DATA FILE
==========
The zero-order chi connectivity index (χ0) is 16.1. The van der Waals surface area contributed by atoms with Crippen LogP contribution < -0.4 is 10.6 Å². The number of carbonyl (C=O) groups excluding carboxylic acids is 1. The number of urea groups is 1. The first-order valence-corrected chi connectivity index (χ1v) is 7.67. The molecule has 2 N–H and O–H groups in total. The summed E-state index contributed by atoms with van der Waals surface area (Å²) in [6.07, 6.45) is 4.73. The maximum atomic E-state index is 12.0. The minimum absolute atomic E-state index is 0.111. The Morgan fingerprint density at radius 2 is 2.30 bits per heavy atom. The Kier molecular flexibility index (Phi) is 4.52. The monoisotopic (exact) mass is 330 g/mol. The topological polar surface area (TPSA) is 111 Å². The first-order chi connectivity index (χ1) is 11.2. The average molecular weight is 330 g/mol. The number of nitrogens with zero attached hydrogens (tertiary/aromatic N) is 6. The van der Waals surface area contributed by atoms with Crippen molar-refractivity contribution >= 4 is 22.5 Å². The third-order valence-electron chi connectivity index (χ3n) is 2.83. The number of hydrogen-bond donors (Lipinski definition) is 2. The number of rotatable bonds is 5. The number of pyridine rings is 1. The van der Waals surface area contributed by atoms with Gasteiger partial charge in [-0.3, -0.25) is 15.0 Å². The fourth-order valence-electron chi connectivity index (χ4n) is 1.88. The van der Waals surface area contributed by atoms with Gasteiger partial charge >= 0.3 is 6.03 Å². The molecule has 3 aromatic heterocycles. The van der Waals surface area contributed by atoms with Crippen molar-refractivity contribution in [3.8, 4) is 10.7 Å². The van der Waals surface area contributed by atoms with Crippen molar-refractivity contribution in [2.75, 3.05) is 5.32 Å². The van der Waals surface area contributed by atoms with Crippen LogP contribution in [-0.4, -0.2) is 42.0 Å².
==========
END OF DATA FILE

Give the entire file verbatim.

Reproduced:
The zero-order chi connectivity index (χ0) is 16.1. The van der Waals surface area contributed by atoms with Crippen LogP contribution < -0.4 is 10.6 Å². The number of carbonyl (C=O) groups excluding carboxylic acids is 1. The number of urea groups is 1. The first-order valence-corrected chi connectivity index (χ1v) is 7.67. The molecule has 2 N–H and O–H groups in total. The summed E-state index contributed by atoms with van der Waals surface area (Å²) in [6.07, 6.45) is 4.73. The maximum atomic E-state index is 12.0. The minimum absolute atomic E-state index is 0.111. The Morgan fingerprint density at radius 2 is 2.30 bits per heavy atom. The Kier molecular flexibility index (Phi) is 4.52. The monoisotopic (exact) mass is 330 g/mol. The topological polar surface area (TPSA) is 111 Å². The first-order chi connectivity index (χ1) is 11.2. The average molecular weight is 330 g/mol. The number of nitrogens with zero attached hydrogens (tertiary/aromatic N) is 6. The van der Waals surface area contributed by atoms with Crippen molar-refractivity contribution >= 4 is 22.5 Å². The third-order valence-electron chi connectivity index (χ3n) is 2.83. The number of hydrogen-bond donors (Lipinski definition) is 2. The number of rotatable bonds is 5. The number of pyridine rings is 1. The van der Waals surface area contributed by atoms with Gasteiger partial charge in [-0.3, -0.25) is 15.0 Å². The fourth-order valence-electron chi connectivity index (χ4n) is 1.88. The van der Waals surface area contributed by atoms with Gasteiger partial charge >= 0.3 is 6.03 Å². The molecule has 3 aromatic heterocycles. The van der Waals surface area contributed by atoms with Crippen molar-refractivity contribution in [3.8, 4) is 10.7 Å². The van der Waals surface area contributed by atoms with Crippen molar-refractivity contribution in [2.75, 3.05) is 5.32 Å². The van der Waals surface area contributed by atoms with Crippen LogP contribution in [-0.4, -0.2) is 42.0 Å².